Former world No.3 Grigor Dimitrov stunned five-time champion Roger Federer 3-6, 6-4, 3-6, 6-4, 6-2 in the quarterfinals of the US Open 2019 last week. This came out to be his first victory against the Swiss maestro after losing to him for seven consecutive times.

The Bulgarian was once considered as one of the most promising players on the tour as his playing style also resembled that of Roger Federer. However, the 28-year-old believes that young players should not be compared to anyone as he has experienced it as well.

Grigor Dimitrov vs Roger Federer

Dimitrov, who is also known as ‘Baby Federer’ recalled that he used to have a hard time to find himself as he was continuously compared with the 20-time Grand Slam champion and so he explained that the next-generation players should have more air to breathe.

“Younger players coming up, I think they should never be compared to anybody,” Dimitrov said. “I think they should have more air to breathe and a lot more time to find themselves first before anything else. I found that out the hard way.”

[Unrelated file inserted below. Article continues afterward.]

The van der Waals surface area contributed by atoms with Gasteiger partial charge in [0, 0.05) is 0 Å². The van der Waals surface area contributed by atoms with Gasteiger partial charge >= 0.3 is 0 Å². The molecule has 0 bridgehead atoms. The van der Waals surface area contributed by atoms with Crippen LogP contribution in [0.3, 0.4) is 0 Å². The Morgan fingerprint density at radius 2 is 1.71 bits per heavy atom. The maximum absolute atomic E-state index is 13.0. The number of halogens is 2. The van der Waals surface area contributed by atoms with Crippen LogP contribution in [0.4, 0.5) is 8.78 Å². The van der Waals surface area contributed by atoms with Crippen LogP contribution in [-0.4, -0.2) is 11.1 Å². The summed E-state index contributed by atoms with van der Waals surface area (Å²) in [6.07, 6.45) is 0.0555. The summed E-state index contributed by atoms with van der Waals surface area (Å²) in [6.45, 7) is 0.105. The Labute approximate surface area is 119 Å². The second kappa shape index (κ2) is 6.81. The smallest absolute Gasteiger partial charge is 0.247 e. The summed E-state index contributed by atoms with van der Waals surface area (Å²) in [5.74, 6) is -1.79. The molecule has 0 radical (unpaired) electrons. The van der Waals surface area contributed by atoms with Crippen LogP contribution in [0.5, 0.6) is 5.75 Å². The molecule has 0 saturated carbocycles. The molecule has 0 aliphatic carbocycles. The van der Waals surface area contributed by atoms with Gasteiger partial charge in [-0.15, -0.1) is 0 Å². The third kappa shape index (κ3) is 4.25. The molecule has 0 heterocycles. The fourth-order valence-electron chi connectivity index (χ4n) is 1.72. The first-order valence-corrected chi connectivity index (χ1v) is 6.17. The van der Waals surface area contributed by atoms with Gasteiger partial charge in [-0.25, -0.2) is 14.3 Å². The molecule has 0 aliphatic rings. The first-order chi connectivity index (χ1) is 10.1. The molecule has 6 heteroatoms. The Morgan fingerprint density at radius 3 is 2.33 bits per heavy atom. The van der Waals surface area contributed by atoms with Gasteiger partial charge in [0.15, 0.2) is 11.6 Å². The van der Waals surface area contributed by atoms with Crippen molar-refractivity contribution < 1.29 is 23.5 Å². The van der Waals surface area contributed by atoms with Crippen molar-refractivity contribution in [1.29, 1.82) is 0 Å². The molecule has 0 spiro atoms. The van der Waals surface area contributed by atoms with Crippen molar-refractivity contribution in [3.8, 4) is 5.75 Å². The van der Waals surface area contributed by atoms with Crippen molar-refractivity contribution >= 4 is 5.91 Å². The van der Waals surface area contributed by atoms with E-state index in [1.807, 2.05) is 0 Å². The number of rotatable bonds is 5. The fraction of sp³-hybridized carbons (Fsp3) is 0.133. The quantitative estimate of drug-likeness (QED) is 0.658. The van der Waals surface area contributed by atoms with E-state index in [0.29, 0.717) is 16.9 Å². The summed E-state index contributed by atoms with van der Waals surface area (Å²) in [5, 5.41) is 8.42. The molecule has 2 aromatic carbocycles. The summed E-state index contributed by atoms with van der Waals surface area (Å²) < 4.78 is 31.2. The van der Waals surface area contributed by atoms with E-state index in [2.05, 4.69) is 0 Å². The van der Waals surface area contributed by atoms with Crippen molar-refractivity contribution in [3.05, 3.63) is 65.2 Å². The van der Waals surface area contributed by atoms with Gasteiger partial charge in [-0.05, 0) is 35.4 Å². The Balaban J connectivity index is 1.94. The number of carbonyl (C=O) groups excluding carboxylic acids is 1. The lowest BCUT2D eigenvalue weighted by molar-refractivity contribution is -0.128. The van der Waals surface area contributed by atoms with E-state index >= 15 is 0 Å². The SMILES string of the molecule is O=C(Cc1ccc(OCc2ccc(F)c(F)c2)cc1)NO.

Grigor Dimitrov

After a series of disappointing first-round results during the hardcourt summer at the United States, Grigor Dimitrov finally found a reset button as he became the most surprising semifinalist at the Flushing Meadows.

“I didn’t expect things to unfold for me like this. Since the past five, six weeks, it was definitely hard to believe,” the Bulgarian said after reaching his first quarterfinals at the US Open.

Grigor Dimitrov

Before coming to New York, Grigor Dimitrov had lost 7 out of his last 8 matches on the ATP Tour. The Bulgarian revealed that at one point he was thinking of ending his season early as he continued to struggle. While his best performance at the US Open was reaching the fourth round, there were no signs that 28-year-old could make his record better at the US Open 2019.

“There were so many doubts that are coming into my head, thoughts of maybe potentially stopping the season and resting up a little bit and building up again,” he said.

He concluded: “I could control only what I could, and so I kept on believing, believing, believing. In our sport, you can’t just let go. Once you do that, it becomes even harder. Even if I was dropping to 200 in the world, no ranking at all, if the will was still there, I’d know what I had to do. I’d know the way.”